(July 10, 2015) -- Rachel Weber, a master’s student in the College of Education and Human Development’s Department of Counseling, is the first recipient of the Laura Carter Memorial Fellowship. The newly established fellowship awards $2,500 annually to a student in the UTSA Counseling Program.
“Our department lost a valued member of our community and this fellowship is a wonderful way to honor Laura Carter,” said Heather Trepal, associate professor in the Department of Counseling. “She was known to many in the department for her outspoken spirit and her humor. She is greatly missed. Through this fellowship, we are able to celebrate her life and memory.”
With the scholarship money, Weber will be able to continue her studies in the Clinical Mental Health Counseling Program in order to graduate in May of 2016.
“I feel so much gratitude towards the Carter family for this opportunity,” said Weber. “This fellowship will help with my academic expenses in my last semesters of graduate school. This will help a great deal in my ability to focus on school and helping others instead of worrying about money.”
The Laura Carter Memorial Fellowship was established in June by James Carter and J’Ann Rodriguez-Carter in honor of their daughter Laura Carter. Laura was a student in the Clinical Mental Health Counseling Program before her death in January.
“The fellowship would work to help a fellow student in pursuit of the same goal as Laura's, a master’s in counseling,” said Rodriguez-Carter. “If she couldn’t get there, someone else could with help from her, as this would, in effect, be her inheritance.”
Carter and Rodriguez-Carter were inspired to establish the fellowship at the suggestion of a family friend. Their hope is that this fellowship will help keep Laura’s memory alive.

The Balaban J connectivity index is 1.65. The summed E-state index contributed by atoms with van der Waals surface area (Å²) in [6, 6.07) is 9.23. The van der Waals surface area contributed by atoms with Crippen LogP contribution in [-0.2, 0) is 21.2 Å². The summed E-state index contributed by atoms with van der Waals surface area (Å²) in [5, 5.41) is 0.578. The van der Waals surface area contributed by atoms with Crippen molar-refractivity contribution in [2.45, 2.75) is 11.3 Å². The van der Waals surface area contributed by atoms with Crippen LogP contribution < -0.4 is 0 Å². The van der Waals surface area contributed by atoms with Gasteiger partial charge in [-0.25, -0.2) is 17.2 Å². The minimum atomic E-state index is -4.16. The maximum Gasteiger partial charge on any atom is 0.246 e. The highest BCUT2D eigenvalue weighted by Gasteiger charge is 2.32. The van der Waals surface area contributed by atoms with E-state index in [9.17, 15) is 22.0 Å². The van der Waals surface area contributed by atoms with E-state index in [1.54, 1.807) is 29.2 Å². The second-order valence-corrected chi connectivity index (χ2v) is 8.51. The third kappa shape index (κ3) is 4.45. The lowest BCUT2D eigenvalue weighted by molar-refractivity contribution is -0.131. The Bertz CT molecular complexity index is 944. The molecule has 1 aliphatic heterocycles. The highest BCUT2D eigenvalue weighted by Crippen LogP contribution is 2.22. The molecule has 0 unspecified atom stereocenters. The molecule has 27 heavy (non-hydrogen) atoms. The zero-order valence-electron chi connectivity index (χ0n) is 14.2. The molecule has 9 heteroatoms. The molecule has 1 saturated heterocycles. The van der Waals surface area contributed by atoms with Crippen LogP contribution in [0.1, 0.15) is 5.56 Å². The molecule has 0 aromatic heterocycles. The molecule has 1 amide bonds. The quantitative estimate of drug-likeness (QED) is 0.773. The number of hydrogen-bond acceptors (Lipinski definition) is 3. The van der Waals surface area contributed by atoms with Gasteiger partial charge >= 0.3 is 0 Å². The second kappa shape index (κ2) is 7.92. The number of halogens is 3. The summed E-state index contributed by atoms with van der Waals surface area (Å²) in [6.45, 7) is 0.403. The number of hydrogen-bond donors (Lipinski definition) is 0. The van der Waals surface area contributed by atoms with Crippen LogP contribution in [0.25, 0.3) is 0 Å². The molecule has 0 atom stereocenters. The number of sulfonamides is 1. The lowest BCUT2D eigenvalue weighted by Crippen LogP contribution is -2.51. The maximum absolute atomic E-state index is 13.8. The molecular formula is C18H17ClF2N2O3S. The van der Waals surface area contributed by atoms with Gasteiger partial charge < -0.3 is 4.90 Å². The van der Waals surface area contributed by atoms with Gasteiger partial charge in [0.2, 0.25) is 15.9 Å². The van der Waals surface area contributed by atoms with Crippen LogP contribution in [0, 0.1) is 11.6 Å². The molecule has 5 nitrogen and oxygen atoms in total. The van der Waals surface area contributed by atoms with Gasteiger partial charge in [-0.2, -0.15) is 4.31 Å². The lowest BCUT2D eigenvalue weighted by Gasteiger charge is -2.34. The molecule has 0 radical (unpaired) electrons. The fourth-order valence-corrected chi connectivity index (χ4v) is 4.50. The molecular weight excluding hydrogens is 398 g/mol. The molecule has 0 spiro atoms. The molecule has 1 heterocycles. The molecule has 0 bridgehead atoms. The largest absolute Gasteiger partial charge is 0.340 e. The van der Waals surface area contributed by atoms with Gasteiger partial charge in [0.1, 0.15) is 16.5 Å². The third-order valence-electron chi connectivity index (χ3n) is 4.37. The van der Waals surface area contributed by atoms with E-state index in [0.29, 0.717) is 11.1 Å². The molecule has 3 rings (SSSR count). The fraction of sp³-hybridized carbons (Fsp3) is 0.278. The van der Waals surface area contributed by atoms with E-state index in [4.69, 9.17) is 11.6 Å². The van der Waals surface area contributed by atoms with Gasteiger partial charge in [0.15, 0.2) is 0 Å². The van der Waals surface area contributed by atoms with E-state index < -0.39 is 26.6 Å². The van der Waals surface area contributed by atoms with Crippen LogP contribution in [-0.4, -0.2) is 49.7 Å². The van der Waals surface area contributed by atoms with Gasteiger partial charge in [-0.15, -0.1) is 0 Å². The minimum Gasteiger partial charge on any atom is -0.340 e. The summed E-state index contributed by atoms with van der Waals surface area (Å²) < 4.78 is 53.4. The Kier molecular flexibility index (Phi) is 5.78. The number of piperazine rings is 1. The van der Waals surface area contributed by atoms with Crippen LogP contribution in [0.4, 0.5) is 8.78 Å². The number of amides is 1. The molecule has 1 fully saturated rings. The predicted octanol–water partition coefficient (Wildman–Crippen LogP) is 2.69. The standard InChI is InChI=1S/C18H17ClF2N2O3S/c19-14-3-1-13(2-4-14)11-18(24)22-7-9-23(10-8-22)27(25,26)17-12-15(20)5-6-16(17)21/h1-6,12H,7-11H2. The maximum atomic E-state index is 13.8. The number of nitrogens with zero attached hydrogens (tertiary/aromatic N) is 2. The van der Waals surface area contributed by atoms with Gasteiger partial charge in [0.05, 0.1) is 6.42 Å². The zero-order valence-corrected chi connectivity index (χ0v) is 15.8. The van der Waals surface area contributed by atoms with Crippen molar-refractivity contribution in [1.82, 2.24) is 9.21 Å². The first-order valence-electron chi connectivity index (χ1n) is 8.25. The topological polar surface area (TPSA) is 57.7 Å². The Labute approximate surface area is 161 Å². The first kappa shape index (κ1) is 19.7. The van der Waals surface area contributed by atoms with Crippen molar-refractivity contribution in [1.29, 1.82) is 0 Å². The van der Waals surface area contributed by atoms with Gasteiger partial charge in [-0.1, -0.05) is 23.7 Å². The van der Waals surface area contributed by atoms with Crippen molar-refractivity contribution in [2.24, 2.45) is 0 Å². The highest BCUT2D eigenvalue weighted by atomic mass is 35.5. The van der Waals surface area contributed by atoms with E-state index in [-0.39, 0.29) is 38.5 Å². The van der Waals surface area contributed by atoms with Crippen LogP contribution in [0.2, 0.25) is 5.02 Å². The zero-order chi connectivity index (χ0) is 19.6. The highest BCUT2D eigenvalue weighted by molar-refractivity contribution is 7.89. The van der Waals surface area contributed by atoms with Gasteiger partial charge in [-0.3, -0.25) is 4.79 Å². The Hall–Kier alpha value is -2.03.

“I heard recently someone describe death as one, when the heart stops beating; two, when a person is cremated or buried; and three, when someone’s name is spoken for the last time,” said Rodriguez-Carter. “With an endowed fellowship, hopefully number three will never be reached, fulfilling our dream of keeping her alive in a way that we can.”
The family’s intent, Rodriguez-Carter said, is to transform the fellowship into an endowment with the help of donations from friends, family, and the community, much like the one she received while attending nursing school.
“I once had received the Mary Margaret Moran Scholarship while in the University of Texas Health Science Center in San Antonio’s School of Nursing,” said Rodriguez-Carter. “It was established by her father in 1976 after his daughter, a nurse who was working in a San Antonio hospital, was killed in 1975. It was a very strange feeling I had realizing that now Laura’s father and I, too, would be helping students pursue the path our daughter walked.”
The Laura Carter Memorial Fellowship is the first of its kind in the Department of Counseling and aims to provide annual fellowships to students enrolled in the department.
“I want to use this fellowship as inspiration to help those who are grieving from loss of a family member,” said Weber. “This is a specialty that I have a passion for. I remember Laura as an outgoing and passionate individual. She was one of the first people to volunteer in class and always contributed. She brought a positive atmosphere to class. I hope that by receiving this fellowship, I can do my best to honor her memory. I will hold Laura and her family in my mind as I help others.”
This story was republished with permission from COEHDNews. Visit education.utsa.edu/news for more.
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